Can the city's 50,000 licensed livery vehicles better serve New Yorkers stranded by service cuts and help keep streets from getting more clogged with private motor vehicles? Both the city government and at least one start-up business are trying to find out.

Since February, the city's Taxi and Limousine Commission has been operating a handful of group-ride stands, where multiple passengers can jump into a cab together. They pay a flat fare and each can be dropped off at different locations, along a route that is loosely defined by the TLC. 

For example, the newest group-ride stand is located on York Avenue, between 70th and 71st Streets [PDF]. After each passenger pays $6, the cab drives all the way downtown on the FDR and then lets riders off at locations of their choice between Pearl Street and the World Financial Center. That particular route replaces the MTA's discontinued X90 express bus.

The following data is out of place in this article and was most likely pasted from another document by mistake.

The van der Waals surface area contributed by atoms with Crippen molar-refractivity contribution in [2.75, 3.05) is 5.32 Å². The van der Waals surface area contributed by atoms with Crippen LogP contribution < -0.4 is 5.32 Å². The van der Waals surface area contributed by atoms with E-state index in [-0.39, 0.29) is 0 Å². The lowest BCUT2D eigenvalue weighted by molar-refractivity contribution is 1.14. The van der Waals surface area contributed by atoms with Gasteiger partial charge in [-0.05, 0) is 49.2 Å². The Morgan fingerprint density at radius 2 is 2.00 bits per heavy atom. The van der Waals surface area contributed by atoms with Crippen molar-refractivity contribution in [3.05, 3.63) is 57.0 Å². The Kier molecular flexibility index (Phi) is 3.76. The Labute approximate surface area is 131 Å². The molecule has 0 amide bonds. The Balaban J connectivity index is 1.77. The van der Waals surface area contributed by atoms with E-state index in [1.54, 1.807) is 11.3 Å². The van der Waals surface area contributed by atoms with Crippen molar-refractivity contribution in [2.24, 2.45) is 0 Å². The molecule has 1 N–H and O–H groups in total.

"The goal," said TLC Commissioner David Yassky, "is to expand the capacity of the cab fleet by opening up seats that otherwise would be unoccupied." Group rides have the added benefit, he argued, of providing cheaper rides for passengers while offering more revenue for drivers.

The TLC isn't the only one trying to figure out how to get New Yorkers to share cabs, though. David Mahfouda is the founder of Weeels, a smartphone application that allows New Yorkers to order livery cabs electronically and share rides with other Weeels users. "Sharing offers users a big discount," explained Mahfouda, "and it's also a way to save energy and gasoline."

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Questions Linger About Bloomberg’s New Livery Van Service